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Research from Sungard Availability Services finds that unexpected costs, integration challenges and keeping in line with data compliance are all contributing to a costly ‘Cloud Hangover’
Dublin, Ireland – Sungard Availability Services® (Sungard AS), a leading provider of information availability through managed IT, cloud and recovery services, today announces research which reveals that Irish businesses are spending over €122.5m each year on maintaining cloud series, and hidden costs and teething problems associated with their cloud computing projects. The research questioned 50 senior IT decision makers in Irish businesses with over 250 employees, with an average cloud spend of €1,099,265 in the last year.
Long considered a more flexible and simpler approach to managing IT, cloud computing has ushered in a new era of IT. However, the research reveals that organisations are now facing a large number of challenges in managing and operating these cloud environments.
Unexpected Costs in the Cloud
The research revealed that over half of businesses in Ireland have encountered some form of unplanned cloud spend (54 per cent). Not only is each Irish organisation paying an average of €202,000 per year to ensure cloud services run effectively, but have also an additional €200,000 bill over the last five years thanks to unforeseen costs such internal software maintenance (33 per cent), upgrade costs (37 per cent) and systems integration (37 per cent).
Worryingly, over two-fifths (44 per cent) of organisations have been stung by unplanned spending for costs around external maintenance for cloud software such as patching, recovery and data compliance.
Moreover, although over half of businesses (54 per cent) cited reduced IT costs as an expected return-on-investment in adopting cloud services, nearly half (44 per cent) believes this has not been achieved.
Learning from Other Regions
Interestingly, IT decision-makers from Ireland reported the lowest unplanned cloud spend of all respondents, citing just €200,000 compared with Sweden at €315,000, the UK at €372,000 and France at €599,000.
Commenting on the findings, Keith Tilley, Executive Vice President, Global Sales & Customer Services Management at Sungard Availability Services®, said: “This gap seems to point to the level of market adoption within the regions – with the UK and France rushing into cloud investment earlier on, while Ireland has taken a more sensible approach, joining the cloud movement a little later, where some key learnings have already been shared more widely across the industry.”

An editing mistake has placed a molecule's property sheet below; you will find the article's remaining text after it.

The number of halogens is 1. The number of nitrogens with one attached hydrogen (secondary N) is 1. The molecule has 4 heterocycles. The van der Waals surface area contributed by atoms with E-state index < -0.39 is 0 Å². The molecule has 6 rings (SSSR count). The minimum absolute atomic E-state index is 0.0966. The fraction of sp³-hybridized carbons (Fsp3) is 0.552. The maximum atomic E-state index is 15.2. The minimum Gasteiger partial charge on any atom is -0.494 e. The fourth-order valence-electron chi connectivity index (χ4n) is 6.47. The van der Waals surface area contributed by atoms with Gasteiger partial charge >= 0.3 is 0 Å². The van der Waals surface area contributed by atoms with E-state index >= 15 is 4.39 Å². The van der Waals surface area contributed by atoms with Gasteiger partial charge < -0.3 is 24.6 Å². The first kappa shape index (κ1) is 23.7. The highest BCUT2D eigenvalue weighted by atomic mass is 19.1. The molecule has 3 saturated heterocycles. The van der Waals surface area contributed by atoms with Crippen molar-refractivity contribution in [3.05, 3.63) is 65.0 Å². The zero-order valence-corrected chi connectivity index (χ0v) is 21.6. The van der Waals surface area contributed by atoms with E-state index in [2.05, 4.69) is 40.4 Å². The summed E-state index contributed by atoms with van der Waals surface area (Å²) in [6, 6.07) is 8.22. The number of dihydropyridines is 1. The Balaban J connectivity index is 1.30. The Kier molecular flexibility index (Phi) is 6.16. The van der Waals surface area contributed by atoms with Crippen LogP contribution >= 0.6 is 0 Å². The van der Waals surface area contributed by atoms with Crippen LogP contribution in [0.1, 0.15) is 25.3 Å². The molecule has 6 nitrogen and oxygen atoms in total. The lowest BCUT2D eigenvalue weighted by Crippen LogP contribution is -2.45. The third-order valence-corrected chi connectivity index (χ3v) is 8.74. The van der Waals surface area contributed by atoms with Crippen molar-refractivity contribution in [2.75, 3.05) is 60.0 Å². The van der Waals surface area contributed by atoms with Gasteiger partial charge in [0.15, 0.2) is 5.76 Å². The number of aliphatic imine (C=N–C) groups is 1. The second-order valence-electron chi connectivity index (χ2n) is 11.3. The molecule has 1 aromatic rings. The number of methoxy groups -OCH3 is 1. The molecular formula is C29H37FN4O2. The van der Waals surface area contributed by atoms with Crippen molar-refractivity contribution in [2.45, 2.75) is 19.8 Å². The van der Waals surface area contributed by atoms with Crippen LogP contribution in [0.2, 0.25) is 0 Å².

Increasing Complexity and New Challenges
Despite being touted as a way to reduce IT complexity, 40 per cent of Irish respondents said that cloud had in fact increased the complexity of their IT infrastructure. Meanwhile, 80 per cent claimed that cloud computing added a new set of IT challenges – with interoperability between their existing IT estate and their cloud platforms considered by over quarter (26 per cent) as the biggest issue.
Keith Tilley continued: “When it first emerged, cloud was promised as a cure-all for any and every IT headache. However, as the market has matured, it has become clear that some organisations are now left with what we might call a ‘cloud hangover’
“By getting caught up in the hype, some organisations were quick to adopt the cloud without linking it back to their wider business goals and failed to see the additional considerations such as interoperability, availability and the operational expenditure linked to cloud. Whilst organisations can indeed see incredible benefits from cloud computing including agility, flexibility and cost savings, the cloud needs to be deployed on a case-by-case basis in line with business goals and the nature of the application or the workload. This research shows that organisations no longer need the enthusiasm and jargon of cloud evangelists but require practical advice for building a reliable, robust and available infrastructure – in short, a cloud therapist!”
““Like many things in life, if it looks like it’s too good to be true then it probably is! There is no denying that IT innovation can be exciting. However, the best IT decision makers are ones who can approach the cloud from a business perspective and using IT only as a way to support and achieve the overall strategic aims of the organisation. This is how the industry should be approaching cloud computing: as a tool to deliver business demands.””
About the research
Interviews were carried out in February 2015 by Vanson Bourne on behalf of Sungard Availability Services®. 400 interviews were conducted altogether: 50 from Ireland, 50 from Sweden and 150 each from the UK and France. The research spoke to IT decision makers in businesses of over 500 employees in the UK, France and Sweden and 250 in Ireland across a variety of sectors – including financial services, business process management and retail.